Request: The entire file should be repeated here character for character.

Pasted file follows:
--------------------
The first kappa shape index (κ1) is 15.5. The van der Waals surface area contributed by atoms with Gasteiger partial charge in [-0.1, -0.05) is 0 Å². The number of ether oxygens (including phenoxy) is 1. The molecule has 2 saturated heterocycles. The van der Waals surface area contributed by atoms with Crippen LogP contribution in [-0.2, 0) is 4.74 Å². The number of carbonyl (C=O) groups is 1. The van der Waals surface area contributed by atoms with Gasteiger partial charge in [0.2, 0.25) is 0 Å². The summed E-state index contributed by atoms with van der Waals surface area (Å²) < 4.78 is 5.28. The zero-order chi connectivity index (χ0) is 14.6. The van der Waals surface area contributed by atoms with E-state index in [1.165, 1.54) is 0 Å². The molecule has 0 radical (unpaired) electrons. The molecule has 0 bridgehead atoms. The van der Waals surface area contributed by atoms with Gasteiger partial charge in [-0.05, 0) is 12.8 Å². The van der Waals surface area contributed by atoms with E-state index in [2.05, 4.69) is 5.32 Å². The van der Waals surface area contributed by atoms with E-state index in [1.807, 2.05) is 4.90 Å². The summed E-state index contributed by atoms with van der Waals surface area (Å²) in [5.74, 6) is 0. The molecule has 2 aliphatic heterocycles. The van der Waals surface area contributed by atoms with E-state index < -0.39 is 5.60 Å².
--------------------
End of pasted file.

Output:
The first kappa shape index (κ1) is 15.5. The van der Waals surface area contributed by atoms with Gasteiger partial charge in [-0.1, -0.05) is 0 Å². The number of ether oxygens (including phenoxy) is 1. The molecule has 2 saturated heterocycles. The van der Waals surface area contributed by atoms with Crippen LogP contribution in [-0.2, 0) is 4.74 Å². The number of carbonyl (C=O) groups is 1. The van der Waals surface area contributed by atoms with Gasteiger partial charge in [0.2, 0.25) is 0 Å². The summed E-state index contributed by atoms with van der Waals surface area (Å²) < 4.78 is 5.28. The zero-order chi connectivity index (χ0) is 14.6. The van der Waals surface area contributed by atoms with E-state index in [1.165, 1.54) is 0 Å². The molecule has 0 radical (unpaired) electrons. The molecule has 0 bridgehead atoms. The van der Waals surface area contributed by atoms with Gasteiger partial charge in [-0.05, 0) is 12.8 Å². The van der Waals surface area contributed by atoms with E-state index in [2.05, 4.69) is 5.32 Å². The van der Waals surface area contributed by atoms with E-state index in [1.807, 2.05) is 4.90 Å². The summed E-state index contributed by atoms with van der Waals surface area (Å²) in [5.74, 6) is 0. The molecule has 2 aliphatic heterocycles. The van der Waals surface area contributed by atoms with E-state index < -0.39 is 5.60 Å².